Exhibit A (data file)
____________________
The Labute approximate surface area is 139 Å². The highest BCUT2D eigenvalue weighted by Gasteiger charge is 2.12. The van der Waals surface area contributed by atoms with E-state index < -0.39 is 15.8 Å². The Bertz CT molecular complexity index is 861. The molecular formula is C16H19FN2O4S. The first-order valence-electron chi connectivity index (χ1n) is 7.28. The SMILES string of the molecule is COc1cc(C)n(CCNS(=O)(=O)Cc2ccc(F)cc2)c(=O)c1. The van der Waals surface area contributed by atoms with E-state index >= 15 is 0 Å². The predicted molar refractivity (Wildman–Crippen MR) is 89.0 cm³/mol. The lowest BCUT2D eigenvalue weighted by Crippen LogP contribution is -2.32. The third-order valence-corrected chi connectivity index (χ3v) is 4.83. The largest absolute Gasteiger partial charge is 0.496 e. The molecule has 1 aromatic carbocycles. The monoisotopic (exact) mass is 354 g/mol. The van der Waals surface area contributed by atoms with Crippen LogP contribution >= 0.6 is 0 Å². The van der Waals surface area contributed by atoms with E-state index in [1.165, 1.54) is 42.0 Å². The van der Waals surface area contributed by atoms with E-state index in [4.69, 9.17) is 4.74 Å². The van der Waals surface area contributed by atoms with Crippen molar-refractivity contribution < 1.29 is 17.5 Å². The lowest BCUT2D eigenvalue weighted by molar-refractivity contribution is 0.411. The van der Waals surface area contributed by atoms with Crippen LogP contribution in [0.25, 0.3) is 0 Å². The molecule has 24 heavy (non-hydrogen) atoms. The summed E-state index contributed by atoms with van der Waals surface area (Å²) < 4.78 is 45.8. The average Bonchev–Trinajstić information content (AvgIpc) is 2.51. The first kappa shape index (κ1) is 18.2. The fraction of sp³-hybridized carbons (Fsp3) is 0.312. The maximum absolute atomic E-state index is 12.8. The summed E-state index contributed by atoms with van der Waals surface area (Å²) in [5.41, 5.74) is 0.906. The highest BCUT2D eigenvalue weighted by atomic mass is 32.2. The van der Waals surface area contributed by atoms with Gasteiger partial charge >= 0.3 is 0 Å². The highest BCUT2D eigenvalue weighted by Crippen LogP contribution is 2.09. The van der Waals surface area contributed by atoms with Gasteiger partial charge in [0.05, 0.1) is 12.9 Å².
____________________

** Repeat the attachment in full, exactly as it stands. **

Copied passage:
The Labute approximate surface area is 139 Å². The highest BCUT2D eigenvalue weighted by Gasteiger charge is 2.12. The van der Waals surface area contributed by atoms with E-state index < -0.39 is 15.8 Å². The Bertz CT molecular complexity index is 861. The molecular formula is C16H19FN2O4S. The first-order valence-electron chi connectivity index (χ1n) is 7.28. The SMILES string of the molecule is COc1cc(C)n(CCNS(=O)(=O)Cc2ccc(F)cc2)c(=O)c1. The van der Waals surface area contributed by atoms with E-state index >= 15 is 0 Å². The predicted molar refractivity (Wildman–Crippen MR) is 89.0 cm³/mol. The lowest BCUT2D eigenvalue weighted by Crippen LogP contribution is -2.32. The third-order valence-corrected chi connectivity index (χ3v) is 4.83. The largest absolute Gasteiger partial charge is 0.496 e. The molecule has 1 aromatic carbocycles. The monoisotopic (exact) mass is 354 g/mol. The van der Waals surface area contributed by atoms with Crippen LogP contribution >= 0.6 is 0 Å². The van der Waals surface area contributed by atoms with E-state index in [1.165, 1.54) is 42.0 Å². The van der Waals surface area contributed by atoms with E-state index in [4.69, 9.17) is 4.74 Å². The van der Waals surface area contributed by atoms with Crippen molar-refractivity contribution < 1.29 is 17.5 Å². The lowest BCUT2D eigenvalue weighted by molar-refractivity contribution is 0.411. The van der Waals surface area contributed by atoms with Crippen LogP contribution in [0.25, 0.3) is 0 Å². The molecule has 24 heavy (non-hydrogen) atoms. The summed E-state index contributed by atoms with van der Waals surface area (Å²) < 4.78 is 45.8. The average Bonchev–Trinajstić information content (AvgIpc) is 2.51. The first kappa shape index (κ1) is 18.2. The fraction of sp³-hybridized carbons (Fsp3) is 0.312. The maximum absolute atomic E-state index is 12.8. The summed E-state index contributed by atoms with van der Waals surface area (Å²) in [5.41, 5.74) is 0.906. The highest BCUT2D eigenvalue weighted by atomic mass is 32.2. The van der Waals surface area contributed by atoms with Gasteiger partial charge >= 0.3 is 0 Å². The highest BCUT2D eigenvalue weighted by Crippen LogP contribution is 2.09. The van der Waals surface area contributed by atoms with Gasteiger partial charge in [0.05, 0.1) is 12.9 Å².